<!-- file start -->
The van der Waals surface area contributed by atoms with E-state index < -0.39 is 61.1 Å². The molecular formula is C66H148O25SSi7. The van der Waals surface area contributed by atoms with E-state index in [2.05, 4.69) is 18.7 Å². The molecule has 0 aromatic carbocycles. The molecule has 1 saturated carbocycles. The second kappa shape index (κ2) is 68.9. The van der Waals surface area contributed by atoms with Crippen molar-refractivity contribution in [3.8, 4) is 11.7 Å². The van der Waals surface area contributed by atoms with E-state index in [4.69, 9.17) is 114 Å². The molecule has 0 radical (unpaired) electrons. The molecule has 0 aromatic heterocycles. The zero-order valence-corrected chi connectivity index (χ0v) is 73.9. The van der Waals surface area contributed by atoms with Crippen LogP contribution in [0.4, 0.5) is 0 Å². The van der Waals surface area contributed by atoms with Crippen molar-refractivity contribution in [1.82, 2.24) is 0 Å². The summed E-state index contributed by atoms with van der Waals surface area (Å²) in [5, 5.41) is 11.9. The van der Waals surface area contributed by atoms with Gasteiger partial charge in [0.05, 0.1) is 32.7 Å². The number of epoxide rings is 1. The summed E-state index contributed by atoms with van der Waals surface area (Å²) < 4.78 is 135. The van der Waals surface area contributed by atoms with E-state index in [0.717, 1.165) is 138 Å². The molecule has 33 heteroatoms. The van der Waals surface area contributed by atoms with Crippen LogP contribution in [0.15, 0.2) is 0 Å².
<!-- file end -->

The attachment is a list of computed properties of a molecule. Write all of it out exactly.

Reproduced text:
The van der Waals surface area contributed by atoms with E-state index < -0.39 is 61.1 Å². The molecular formula is C66H148O25SSi7. The van der Waals surface area contributed by atoms with E-state index in [2.05, 4.69) is 18.7 Å². The molecule has 0 aromatic carbocycles. The molecule has 1 saturated carbocycles. The second kappa shape index (κ2) is 68.9. The van der Waals surface area contributed by atoms with Crippen molar-refractivity contribution in [3.8, 4) is 11.7 Å². The van der Waals surface area contributed by atoms with E-state index in [4.69, 9.17) is 114 Å². The molecule has 0 radical (unpaired) electrons. The molecule has 0 aromatic heterocycles. The zero-order valence-corrected chi connectivity index (χ0v) is 73.9. The van der Waals surface area contributed by atoms with Crippen LogP contribution in [0.4, 0.5) is 0 Å². The van der Waals surface area contributed by atoms with Crippen molar-refractivity contribution in [1.82, 2.24) is 0 Å². The summed E-state index contributed by atoms with van der Waals surface area (Å²) in [5, 5.41) is 11.9. The van der Waals surface area contributed by atoms with Gasteiger partial charge in [0.05, 0.1) is 32.7 Å². The number of epoxide rings is 1. The summed E-state index contributed by atoms with van der Waals surface area (Å²) < 4.78 is 135. The van der Waals surface area contributed by atoms with E-state index in [0.717, 1.165) is 138 Å². The molecule has 33 heteroatoms. The van der Waals surface area contributed by atoms with Crippen LogP contribution in [0.15, 0.2) is 0 Å².